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Early Victorian Erotic Photography

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Vintage Erotica

Early Victorian Erotic Photography by Irene Forde.


The early history of erotic photography is a fascinating glimpse into an age of strict morality, when a woman's naked form sent men into a frenzy and gave their wives a touch of the vapours!

Pictures of nude women prior to 1835 generally consisted of paintings and drawings which were displayed in all respectability on the walls of art galleries and in country houses.

When the new technology of photography appeared around 1835 it was quickly taken up by artists, eager for new ways to illustrate the undraped feminine form.

In the moral climate of the 19th century the only officially sanctioned photography of the body was for the production of artist's studies.

However many photographs were produced as erotic or pornographic images for the 'discerning gentleman.' There was a lot of money to be made by entrepreneurs of the day who sold these 'daring' images to those who could afford them - mainly the gentry and well-to-do.


Erotica in the 19th and early 20th century took the form of literature, photography, sculpture and paintings, which dealt substantively with erotically stimulating or arousing descriptions.


Some photographers often hired burlesque actresses as models for nude and semi-nude photographs. The French did a roaring trade selling erotic 'postcards' to American tourists. These would now be termed soft-core, but they were quite shocking for the time.

The Victorian pornographic tradition in Britain had three main elements: French photographs, erotic prints (sold in shops in Holywell Street, a long vanished London thoroughfare, swept away by the Aldwych), and printed literature.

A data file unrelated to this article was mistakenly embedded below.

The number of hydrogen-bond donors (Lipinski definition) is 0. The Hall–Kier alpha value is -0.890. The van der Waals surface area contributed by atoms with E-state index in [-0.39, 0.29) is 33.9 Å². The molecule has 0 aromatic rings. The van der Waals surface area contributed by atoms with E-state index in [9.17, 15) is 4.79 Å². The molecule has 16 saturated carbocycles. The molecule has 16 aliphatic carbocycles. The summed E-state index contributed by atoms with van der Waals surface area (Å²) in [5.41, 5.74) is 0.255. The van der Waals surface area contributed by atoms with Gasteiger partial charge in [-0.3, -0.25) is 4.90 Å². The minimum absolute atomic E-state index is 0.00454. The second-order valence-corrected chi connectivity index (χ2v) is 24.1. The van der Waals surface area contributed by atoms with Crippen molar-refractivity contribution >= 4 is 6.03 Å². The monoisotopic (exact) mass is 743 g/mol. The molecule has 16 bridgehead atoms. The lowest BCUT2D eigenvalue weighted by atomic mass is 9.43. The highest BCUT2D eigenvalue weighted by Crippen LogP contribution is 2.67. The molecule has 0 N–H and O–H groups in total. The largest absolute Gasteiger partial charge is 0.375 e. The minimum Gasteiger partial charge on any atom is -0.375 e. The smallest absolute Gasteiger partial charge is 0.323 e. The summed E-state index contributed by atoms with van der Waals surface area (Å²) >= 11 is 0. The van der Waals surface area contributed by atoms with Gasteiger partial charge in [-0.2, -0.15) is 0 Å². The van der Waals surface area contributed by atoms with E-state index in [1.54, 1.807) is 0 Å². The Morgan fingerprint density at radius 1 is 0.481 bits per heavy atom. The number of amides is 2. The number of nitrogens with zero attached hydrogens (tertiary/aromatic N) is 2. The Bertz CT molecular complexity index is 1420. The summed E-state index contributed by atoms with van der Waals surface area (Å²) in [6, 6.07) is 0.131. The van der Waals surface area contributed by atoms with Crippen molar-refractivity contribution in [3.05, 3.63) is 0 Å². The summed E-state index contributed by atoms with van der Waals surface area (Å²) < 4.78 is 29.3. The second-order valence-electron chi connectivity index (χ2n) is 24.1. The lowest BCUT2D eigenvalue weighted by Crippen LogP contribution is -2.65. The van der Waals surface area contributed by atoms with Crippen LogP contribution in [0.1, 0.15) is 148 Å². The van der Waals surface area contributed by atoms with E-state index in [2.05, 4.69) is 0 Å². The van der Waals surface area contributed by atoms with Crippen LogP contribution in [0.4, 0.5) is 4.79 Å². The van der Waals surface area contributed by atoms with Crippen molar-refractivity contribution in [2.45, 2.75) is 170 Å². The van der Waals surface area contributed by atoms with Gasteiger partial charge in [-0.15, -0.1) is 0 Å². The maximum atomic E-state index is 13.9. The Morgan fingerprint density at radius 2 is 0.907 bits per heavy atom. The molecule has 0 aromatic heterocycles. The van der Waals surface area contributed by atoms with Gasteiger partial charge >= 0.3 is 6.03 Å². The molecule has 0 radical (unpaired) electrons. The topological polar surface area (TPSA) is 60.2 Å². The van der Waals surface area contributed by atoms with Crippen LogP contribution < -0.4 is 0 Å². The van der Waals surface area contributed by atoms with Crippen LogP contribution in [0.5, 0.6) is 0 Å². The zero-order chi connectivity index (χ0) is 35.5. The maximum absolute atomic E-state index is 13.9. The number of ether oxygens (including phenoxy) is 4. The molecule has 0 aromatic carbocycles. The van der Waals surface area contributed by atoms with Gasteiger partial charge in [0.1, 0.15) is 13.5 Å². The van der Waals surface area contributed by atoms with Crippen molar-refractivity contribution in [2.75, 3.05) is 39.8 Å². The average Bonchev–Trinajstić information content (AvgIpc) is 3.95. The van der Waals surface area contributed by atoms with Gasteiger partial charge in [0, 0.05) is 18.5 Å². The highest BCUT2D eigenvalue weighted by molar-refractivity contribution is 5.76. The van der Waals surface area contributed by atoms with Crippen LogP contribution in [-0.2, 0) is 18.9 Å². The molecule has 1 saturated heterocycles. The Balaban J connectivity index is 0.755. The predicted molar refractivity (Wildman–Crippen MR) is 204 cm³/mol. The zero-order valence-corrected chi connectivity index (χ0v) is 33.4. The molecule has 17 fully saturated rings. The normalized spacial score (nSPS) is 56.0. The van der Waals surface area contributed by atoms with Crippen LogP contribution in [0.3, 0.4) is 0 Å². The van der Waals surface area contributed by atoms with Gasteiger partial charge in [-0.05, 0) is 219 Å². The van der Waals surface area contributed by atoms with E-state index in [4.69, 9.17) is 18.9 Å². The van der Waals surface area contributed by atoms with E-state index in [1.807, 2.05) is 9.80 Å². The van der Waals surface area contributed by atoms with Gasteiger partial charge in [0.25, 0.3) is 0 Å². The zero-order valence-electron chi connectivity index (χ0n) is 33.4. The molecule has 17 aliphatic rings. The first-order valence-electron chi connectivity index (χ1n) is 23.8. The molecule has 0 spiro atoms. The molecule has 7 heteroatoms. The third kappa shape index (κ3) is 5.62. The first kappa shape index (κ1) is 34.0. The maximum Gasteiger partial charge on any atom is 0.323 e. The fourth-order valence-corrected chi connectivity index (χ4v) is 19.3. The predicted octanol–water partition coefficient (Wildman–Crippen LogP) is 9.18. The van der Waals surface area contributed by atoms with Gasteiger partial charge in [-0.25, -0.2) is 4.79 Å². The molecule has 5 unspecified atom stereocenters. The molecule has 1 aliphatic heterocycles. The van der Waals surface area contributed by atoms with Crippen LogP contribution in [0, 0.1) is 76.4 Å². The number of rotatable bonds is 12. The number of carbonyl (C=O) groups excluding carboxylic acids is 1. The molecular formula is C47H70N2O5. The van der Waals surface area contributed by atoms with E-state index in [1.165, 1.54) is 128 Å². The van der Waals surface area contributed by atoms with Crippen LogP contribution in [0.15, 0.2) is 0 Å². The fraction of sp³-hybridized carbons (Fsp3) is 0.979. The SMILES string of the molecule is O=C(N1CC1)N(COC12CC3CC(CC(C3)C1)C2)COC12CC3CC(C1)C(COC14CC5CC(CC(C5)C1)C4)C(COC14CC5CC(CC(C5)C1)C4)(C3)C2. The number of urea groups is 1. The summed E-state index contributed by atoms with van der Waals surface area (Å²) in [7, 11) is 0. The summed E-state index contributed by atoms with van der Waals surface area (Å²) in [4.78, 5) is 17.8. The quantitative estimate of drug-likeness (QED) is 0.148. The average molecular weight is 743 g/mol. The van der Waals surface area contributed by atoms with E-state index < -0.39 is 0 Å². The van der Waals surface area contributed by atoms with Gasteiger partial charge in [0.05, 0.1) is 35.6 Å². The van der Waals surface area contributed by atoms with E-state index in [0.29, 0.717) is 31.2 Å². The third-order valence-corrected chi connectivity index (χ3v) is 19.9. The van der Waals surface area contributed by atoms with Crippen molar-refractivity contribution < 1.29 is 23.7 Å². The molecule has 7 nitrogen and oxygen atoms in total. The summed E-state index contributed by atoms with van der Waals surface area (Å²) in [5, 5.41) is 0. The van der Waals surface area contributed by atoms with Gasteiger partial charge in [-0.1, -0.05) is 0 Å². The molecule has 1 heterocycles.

The ability to reproduce photographs in bulk assisted the rise of a new business individual, the porn dealer. Many of these dealers took advantage of the postal system to send out photographic cards in plain wrappings to their subscribers.


William Fox Talbot invented the first negative-positive process in 1843, making possible multiple copies. In time this enabled a true mass market for pornographic pictures . Paris soon became the centre of this trade.


In 1848 only thirteen photography studios existed in Paris; by 1860, there were over 400. Most of them profited by selling illicit pornography to the masses who could now afford it.


The pictures were also sold near train stations, by traveling salesmen and women in the streets who hid them under their dresses. They were often produced in sets (of four, eight or twelve), and exported internationally, mainly to England and the United States.


Both the models and the photographers were commonly from the working class, and the artistic model excuse was increasingly hard to use.

By 1855, no more photographic nudes were being registered as acadamie, and the business had gone underground to escape prosecution. Therefore, the development of a reliable international postal system facilitated the beginnings of the pornography trade.


Later on publications masquerading as "art magazines" celebrated the new cult of naturism, with titles such as Photo Bits, Body in Art, Figure Photography, Nude Living and Modern Art for Men.


The publication 'Health and Efficiency', started in 1900, was a typical naturist magazine in Britain. The beginnings of the 'top shelf' magazines sold in newsagents today.



Article Source: Irene Forde is a writer and publisher of Craft and Business publications. 6,600 images on CD at my website which is at Author Profile: riviera